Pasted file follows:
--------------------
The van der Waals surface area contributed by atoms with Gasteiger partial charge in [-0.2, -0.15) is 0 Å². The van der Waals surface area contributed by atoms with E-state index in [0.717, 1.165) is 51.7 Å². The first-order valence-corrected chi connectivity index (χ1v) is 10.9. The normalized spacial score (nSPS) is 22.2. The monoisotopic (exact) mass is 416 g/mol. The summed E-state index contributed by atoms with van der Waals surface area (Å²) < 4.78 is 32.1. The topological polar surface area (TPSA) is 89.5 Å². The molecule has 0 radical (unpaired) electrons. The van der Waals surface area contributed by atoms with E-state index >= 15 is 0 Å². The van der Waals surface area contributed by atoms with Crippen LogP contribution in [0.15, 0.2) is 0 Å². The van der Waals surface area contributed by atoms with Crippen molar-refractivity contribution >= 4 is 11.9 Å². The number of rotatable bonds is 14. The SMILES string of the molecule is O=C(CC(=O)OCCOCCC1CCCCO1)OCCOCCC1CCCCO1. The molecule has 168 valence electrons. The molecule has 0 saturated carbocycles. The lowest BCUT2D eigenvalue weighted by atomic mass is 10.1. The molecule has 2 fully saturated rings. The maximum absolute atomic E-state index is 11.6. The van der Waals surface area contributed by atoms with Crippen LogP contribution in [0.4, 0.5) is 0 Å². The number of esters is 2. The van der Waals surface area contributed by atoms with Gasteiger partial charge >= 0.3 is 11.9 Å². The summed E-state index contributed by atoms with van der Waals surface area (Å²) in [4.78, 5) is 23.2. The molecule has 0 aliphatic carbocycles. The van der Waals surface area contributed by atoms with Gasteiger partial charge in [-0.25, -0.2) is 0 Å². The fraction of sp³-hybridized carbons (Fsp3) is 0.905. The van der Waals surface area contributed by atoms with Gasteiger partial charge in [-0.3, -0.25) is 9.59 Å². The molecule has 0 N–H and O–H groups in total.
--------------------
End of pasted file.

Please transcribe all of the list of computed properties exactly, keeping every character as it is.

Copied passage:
The van der Waals surface area contributed by atoms with Gasteiger partial charge in [-0.2, -0.15) is 0 Å². The van der Waals surface area contributed by atoms with E-state index in [0.717, 1.165) is 51.7 Å². The first-order valence-corrected chi connectivity index (χ1v) is 10.9. The normalized spacial score (nSPS) is 22.2. The monoisotopic (exact) mass is 416 g/mol. The summed E-state index contributed by atoms with van der Waals surface area (Å²) < 4.78 is 32.1. The topological polar surface area (TPSA) is 89.5 Å². The molecule has 0 radical (unpaired) electrons. The van der Waals surface area contributed by atoms with E-state index >= 15 is 0 Å². The van der Waals surface area contributed by atoms with Crippen LogP contribution in [0.15, 0.2) is 0 Å². The van der Waals surface area contributed by atoms with Crippen molar-refractivity contribution >= 4 is 11.9 Å². The number of rotatable bonds is 14. The SMILES string of the molecule is O=C(CC(=O)OCCOCCC1CCCCO1)OCCOCCC1CCCCO1. The molecule has 168 valence electrons. The molecule has 0 saturated carbocycles. The lowest BCUT2D eigenvalue weighted by atomic mass is 10.1. The molecule has 2 fully saturated rings. The maximum absolute atomic E-state index is 11.6. The van der Waals surface area contributed by atoms with Crippen LogP contribution in [0.4, 0.5) is 0 Å². The number of esters is 2. The van der Waals surface area contributed by atoms with Gasteiger partial charge >= 0.3 is 11.9 Å². The summed E-state index contributed by atoms with van der Waals surface area (Å²) in [4.78, 5) is 23.2. The molecule has 0 aliphatic carbocycles. The van der Waals surface area contributed by atoms with Gasteiger partial charge in [-0.25, -0.2) is 0 Å². The fraction of sp³-hybridized carbons (Fsp3) is 0.905. The van der Waals surface area contributed by atoms with Gasteiger partial charge in [-0.3, -0.25) is 9.59 Å². The molecule has 0 N–H and O–H groups in total.